Ailene Voisin

Opinion: Even if Stephen Curry can’t go, the Warriors should close out series

The Warriors’ Stephen Curry is upended while trying to defend the Rockets’ Trevor Ariza on Monday as Golden State’s Festus Ezeli (31) watches.
The Warriors’ Stephen Curry is upended while trying to defend the Rockets’ Trevor Ariza on Monday as Golden State’s Festus Ezeli (31) watches. The Associated Press

Until Stephen Curry collided ferociously with Trevor Ariza on Monday and went hurtling into the air like one of the Flying Wallendas, the Warriors had the NBA’s best regular-season record and its healthiest roster.

If order indeed has been restored in Golden State – meaning Curry is bruised and painful but escaped without a concussion or worse – the Warriors are true beneficiaries of that famous California karma. Curry would be the Wallenda who landed safely. The league’s MVP has his teammates on a string, guides them places they only dream about (none were born when the franchise won the 1975 NBA championship), and subdues opponents and electrifies a building with his crossovers, craftiness and spectacular offensive ingenuity.

But let’s imagine Curry wakes up Wednesday morning and goes right back to sleep. What if he arrives at Oracle Arena hours later and is too sore to compete in the biggest game of his career, the most important game in franchise history in almost four decades, the game that could clinch the Western Conference title and a probable and tantalizing matchup against LeBron James and the Cleveland Cavaliers?

For the Warriors, it would be the challenge of all challenges, the daunting task of defeating the Houston Rockets without their undisputed leader, the league’s best deep shooter, the very cherubic and charming face of the franchise.

But this is no time to panic. This is when Joe Lacob, Bob Myers, Jerry West, Travis Schlenk and the Warriors’ front office types prove why they make the very, very, very big bucks. Golden State is an NBA anomaly, its blueprint the envy of the league in terms of substance and style. A year ago, organizations openly emulated the San Antonio Spurs, provided they could tinker with the birth certificates of Tim Duncan, Manu Ginobili and Tony Parker. This year, the NBA is Warriors-centric.

They play beautiful basketball, like the Spurs.

There isn’t a creep in the bunch, like the Spurs.

They exude a likeability, an unselfishness, a sense that they love their jobs, like the Spurs.

But here’s where these Warriors trump the competition: They prepared for the probability of a Northern California temblor, for potential injuries that have crippled several NBA Finals wannabes throughout the season. Draymond Green and Festus Ezeli fill in for injury-prone Andrew Bogut. David Lee is stepping in for ailing Marreese Speights. And if Curry is unable to play Wednesday, here come Andre Iguodala and Shaun Livingston, the journeyman point guard who is cramming 10 years of misery into one immensely enjoyable postseason.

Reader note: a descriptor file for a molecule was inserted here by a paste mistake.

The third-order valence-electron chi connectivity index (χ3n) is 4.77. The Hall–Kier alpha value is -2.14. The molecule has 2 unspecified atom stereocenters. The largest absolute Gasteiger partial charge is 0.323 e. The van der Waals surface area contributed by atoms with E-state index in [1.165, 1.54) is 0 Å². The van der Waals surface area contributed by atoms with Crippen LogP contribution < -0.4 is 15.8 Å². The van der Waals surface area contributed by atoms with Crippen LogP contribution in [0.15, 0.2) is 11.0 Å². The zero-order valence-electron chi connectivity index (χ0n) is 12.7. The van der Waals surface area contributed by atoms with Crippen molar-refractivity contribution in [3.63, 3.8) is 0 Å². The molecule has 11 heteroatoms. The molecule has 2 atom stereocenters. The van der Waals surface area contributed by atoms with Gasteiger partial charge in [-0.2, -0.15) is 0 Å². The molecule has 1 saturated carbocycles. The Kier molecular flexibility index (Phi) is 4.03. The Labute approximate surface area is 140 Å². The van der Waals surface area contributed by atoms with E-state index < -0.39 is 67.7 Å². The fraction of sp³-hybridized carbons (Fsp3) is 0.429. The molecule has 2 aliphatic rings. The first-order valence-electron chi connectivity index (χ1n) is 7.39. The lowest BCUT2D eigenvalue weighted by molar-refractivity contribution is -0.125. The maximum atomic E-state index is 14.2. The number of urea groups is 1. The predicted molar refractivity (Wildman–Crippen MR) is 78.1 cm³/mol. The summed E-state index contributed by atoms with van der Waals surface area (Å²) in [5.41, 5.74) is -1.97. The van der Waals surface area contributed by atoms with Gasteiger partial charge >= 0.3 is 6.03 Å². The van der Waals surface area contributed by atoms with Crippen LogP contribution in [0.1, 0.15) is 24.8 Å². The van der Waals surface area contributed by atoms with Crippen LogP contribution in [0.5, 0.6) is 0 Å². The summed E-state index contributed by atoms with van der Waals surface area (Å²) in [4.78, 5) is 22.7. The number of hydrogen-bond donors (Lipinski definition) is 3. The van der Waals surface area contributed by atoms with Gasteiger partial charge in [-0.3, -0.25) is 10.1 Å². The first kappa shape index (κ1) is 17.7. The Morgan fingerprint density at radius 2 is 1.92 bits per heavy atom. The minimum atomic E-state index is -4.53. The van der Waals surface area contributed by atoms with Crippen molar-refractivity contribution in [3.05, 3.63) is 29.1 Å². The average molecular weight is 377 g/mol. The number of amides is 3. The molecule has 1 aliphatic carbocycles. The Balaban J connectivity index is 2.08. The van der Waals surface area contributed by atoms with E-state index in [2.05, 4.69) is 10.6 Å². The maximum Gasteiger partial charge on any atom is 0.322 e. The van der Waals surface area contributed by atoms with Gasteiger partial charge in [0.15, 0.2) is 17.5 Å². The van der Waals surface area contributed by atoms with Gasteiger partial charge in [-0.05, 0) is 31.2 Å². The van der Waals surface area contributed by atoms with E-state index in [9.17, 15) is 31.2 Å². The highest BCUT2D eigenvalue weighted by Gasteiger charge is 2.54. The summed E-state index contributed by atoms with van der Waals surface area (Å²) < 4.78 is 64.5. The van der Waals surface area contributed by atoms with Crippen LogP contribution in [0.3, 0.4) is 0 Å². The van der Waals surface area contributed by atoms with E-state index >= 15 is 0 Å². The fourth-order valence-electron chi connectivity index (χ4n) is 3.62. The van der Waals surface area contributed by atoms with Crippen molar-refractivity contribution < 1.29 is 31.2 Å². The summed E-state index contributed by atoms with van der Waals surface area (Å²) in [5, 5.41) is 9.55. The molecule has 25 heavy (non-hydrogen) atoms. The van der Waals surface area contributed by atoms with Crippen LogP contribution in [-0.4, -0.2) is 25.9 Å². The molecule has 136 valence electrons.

And that’s OK, that’s part of the game, and it takes nothing away from what the Warriors are accomplishing. Anticipating the worst brings out the best in franchises, especially in the modern era. Whether because of the demands of international participation in the offseason, too much weightlifting, too little flexibility, too demanding practices – and every franchise should be investigating this issue extensively – the reasons for the league’s injury crisis are unclear.

Yet, as the analytics folks often say, look at the numbers. The players who were sidelined or severely limited throughout the playoffs include Tony Allen, Mike Conley, Kevin Love, Wesley Matthews, Pau Gasol, Bradley Beal, John Wall, Anderson Varejao, LaMarcus Aldridge, Chandler Parsons, Thabo Sefolosha and DeMarre Carroll, plus Rockets starting point guard Patrick Beverley and backup forward-center Donatas Montiejunas.

Let’s be clear: The Warriors need a healthy Curry to win the NBA championship. James is a five-man band. He is Mount Rushmore plus one.

But the combination of Livingston, the team’s talent and depth, the coaching of Steve Kerr and the emotional boost from the home crowd is enough to withstand James Harden, Dwight Howard and every elbow, every shove, every Gipper speech the inspiring Kevin McHale will have scripted onto his iPad.

The Warriors not only were built for moments like these, it could be argued the other 29 teams simply were doomed. Unlike the other legitimate contenders, the Warriors skipped a few grades, avoided a rematch against the dangerous, mercurial rival Los Angeles Clippers, witnessed the dethroning of the Spurs – and the potential end of an era – and took care of business against two injury-hampered teams on their side of the bracket.

The young, ailing New Orleans Pelicans never stood a chance. The Memphis Grizzlies knocked a few heads, made for a bit of drama, but were unable to sustain their power game with Allen’s absence and Conley less than healthy.

The Rockets losing Beverley isn’t the same as the Warriors losing Curry. The latter is the best player on his team and the league MVP. The former is the best defensive player on his team who coincidentally would have been assigned to shadow Curry’s every move, every dribble and, most importantly, every shot.

So the scene shifts to the Bay Area, with one possibly hobbling point guard prepping for the evening, one celebration ready to pop and the ultimate prize still weeks away.

“It would just be special to win the conference championship,” Kerr said Tuesday. “It doesn’t matter to us where we accomplish that. We just want to get it done, and we’re in a great position to do so. So we’ll put together a better game.”

Today’s game

Houston at Golden State

  • Series: Warriors lead 3-1
  • Time: 6 p.m.
  • TV: ESPN Radio: 680